'Leaving Africa': Film Review

Guerilla Films
This affecting documentary puts a humanastic spin on its sociological message.

Iiris Harma's documentary profiles two very different female friends working together to provide sex education in Uganda.

A touching real-life friendship is at the core of Iiris Harma's documentary about two women of very different backgrounds who have banded together to deliver sex education to Uganda, a country where it is sorely needed. A compelling social drama with unlikely comic touches, Leaving Africa puts a welcome humanistic spin on its important message. The film recently won the Filmmaking Award at NYC's Margaret Mead Film Festival.

Its central figures are Ritta, a 66-year-old Finnish doctor who has been in Uganda for over a quarter-century, and Catherine, or Kata, a 63-year-old Ugandan woman with whom she shares a cottage. Together, the two women run COFCAWE, an organization devoted to providing sex education to local villages, with an emphasis on gender equality in a country dominated by men.

"Uganda is full of challenges … sometimes I feel, too full," comments Ritta, who decries the country's "gender-based poverty."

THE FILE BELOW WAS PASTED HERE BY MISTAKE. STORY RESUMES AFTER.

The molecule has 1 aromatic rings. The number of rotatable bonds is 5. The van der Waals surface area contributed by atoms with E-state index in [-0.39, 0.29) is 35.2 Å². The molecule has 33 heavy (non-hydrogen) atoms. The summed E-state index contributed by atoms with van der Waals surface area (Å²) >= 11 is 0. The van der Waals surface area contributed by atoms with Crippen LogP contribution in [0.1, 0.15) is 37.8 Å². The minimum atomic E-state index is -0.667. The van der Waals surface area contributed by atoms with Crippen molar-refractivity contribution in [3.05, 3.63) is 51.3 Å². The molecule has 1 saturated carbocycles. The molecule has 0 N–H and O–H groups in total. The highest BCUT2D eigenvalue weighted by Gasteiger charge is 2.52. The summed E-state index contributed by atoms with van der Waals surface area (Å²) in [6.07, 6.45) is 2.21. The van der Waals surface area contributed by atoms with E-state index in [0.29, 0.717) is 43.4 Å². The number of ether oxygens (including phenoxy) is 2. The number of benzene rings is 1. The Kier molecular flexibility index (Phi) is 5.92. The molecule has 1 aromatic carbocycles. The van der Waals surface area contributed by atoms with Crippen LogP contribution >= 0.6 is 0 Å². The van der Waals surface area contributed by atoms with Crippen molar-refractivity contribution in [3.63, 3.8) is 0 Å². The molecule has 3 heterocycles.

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The film alternates between scenes depicting the women conducting their seminars in front of audiences composed of religious leaders, couples and young people, and more personal segments concentrating on their distinctive personalities. Ritta, unhappy about her pending forced retirement, is a stern, no-nonsense type who has never had children, while Kata is an ebullient seize-the-moment type, seen several times dancing by herself on the couple's porch. A divorcee with a slew of children and grandchildren, Kata has had more than her share of hardships in life, including being raped by an uncle when she was 9 years old.

The film's chief dramatic element revolves around an anonymous letter sent to the Ugandan Parliament, accusing the two women of being lesbians and of promoting a homosexual agenda. Their work permits revoked, Ritta and Kata have to struggle to restore their organization's standing in the country.

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Combining its important sociological message with compelling human drama, Leaving Africa offers a deeply personal view of Uganda's continuing policy of sexual oppression directed toward women and homosexuals. 

Production: Guerilla Films
Director: Iiris Harma
Producer/director of photography: Visa Koiso-Kanttila
Editor: Niels Pagh Andersen
Composer: Marcel Vaid

Not rated, 84 minutes

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